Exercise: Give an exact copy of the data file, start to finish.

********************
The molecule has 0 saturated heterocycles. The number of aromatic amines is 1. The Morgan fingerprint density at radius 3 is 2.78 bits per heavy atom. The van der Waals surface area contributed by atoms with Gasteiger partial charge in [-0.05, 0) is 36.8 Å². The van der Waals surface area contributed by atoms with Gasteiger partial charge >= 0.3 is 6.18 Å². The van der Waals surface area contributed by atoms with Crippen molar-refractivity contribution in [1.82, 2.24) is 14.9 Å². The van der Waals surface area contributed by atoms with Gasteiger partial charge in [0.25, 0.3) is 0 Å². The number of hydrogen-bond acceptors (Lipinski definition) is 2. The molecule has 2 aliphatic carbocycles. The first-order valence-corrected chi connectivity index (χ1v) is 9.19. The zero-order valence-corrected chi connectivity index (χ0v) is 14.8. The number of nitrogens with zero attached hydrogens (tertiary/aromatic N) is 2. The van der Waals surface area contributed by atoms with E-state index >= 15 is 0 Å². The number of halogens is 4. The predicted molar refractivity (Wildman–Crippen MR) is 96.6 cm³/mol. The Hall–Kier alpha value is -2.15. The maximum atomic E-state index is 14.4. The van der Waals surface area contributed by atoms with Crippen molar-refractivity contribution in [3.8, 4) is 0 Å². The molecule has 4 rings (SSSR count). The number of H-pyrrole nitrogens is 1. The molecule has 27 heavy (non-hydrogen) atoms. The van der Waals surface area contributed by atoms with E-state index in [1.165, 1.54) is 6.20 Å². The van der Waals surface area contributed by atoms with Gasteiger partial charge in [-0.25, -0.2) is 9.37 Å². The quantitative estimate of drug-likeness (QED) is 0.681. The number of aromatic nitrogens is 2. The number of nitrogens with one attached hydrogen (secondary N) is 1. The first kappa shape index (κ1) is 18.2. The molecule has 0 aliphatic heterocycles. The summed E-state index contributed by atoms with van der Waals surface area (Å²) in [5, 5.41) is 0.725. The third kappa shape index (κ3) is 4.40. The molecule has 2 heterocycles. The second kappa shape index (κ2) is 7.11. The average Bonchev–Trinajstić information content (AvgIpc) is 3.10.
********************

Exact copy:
The molecule has 0 saturated heterocycles. The number of aromatic amines is 1. The Morgan fingerprint density at radius 3 is 2.78 bits per heavy atom. The van der Waals surface area contributed by atoms with Gasteiger partial charge in [-0.05, 0) is 36.8 Å². The van der Waals surface area contributed by atoms with Gasteiger partial charge >= 0.3 is 6.18 Å². The van der Waals surface area contributed by atoms with Crippen molar-refractivity contribution in [1.82, 2.24) is 14.9 Å². The van der Waals surface area contributed by atoms with Gasteiger partial charge in [0.25, 0.3) is 0 Å². The number of hydrogen-bond acceptors (Lipinski definition) is 2. The molecule has 2 aliphatic carbocycles. The first-order valence-corrected chi connectivity index (χ1v) is 9.19. The zero-order valence-corrected chi connectivity index (χ0v) is 14.8. The number of nitrogens with zero attached hydrogens (tertiary/aromatic N) is 2. The van der Waals surface area contributed by atoms with E-state index >= 15 is 0 Å². The number of halogens is 4. The predicted molar refractivity (Wildman–Crippen MR) is 96.6 cm³/mol. The Hall–Kier alpha value is -2.15. The maximum atomic E-state index is 14.4. The van der Waals surface area contributed by atoms with Crippen molar-refractivity contribution in [3.8, 4) is 0 Å². The molecule has 4 rings (SSSR count). The number of H-pyrrole nitrogens is 1. The molecule has 27 heavy (non-hydrogen) atoms. The van der Waals surface area contributed by atoms with E-state index in [1.165, 1.54) is 6.20 Å². The van der Waals surface area contributed by atoms with Gasteiger partial charge in [-0.25, -0.2) is 9.37 Å². The quantitative estimate of drug-likeness (QED) is 0.681. The number of aromatic nitrogens is 2. The number of nitrogens with one attached hydrogen (secondary N) is 1. The first kappa shape index (κ1) is 18.2. The molecule has 0 aliphatic heterocycles. The summed E-state index contributed by atoms with van der Waals surface area (Å²) in [5, 5.41) is 0.725. The third kappa shape index (κ3) is 4.40. The molecule has 2 heterocycles. The second kappa shape index (κ2) is 7.11. The average Bonchev–Trinajstić information content (AvgIpc) is 3.10.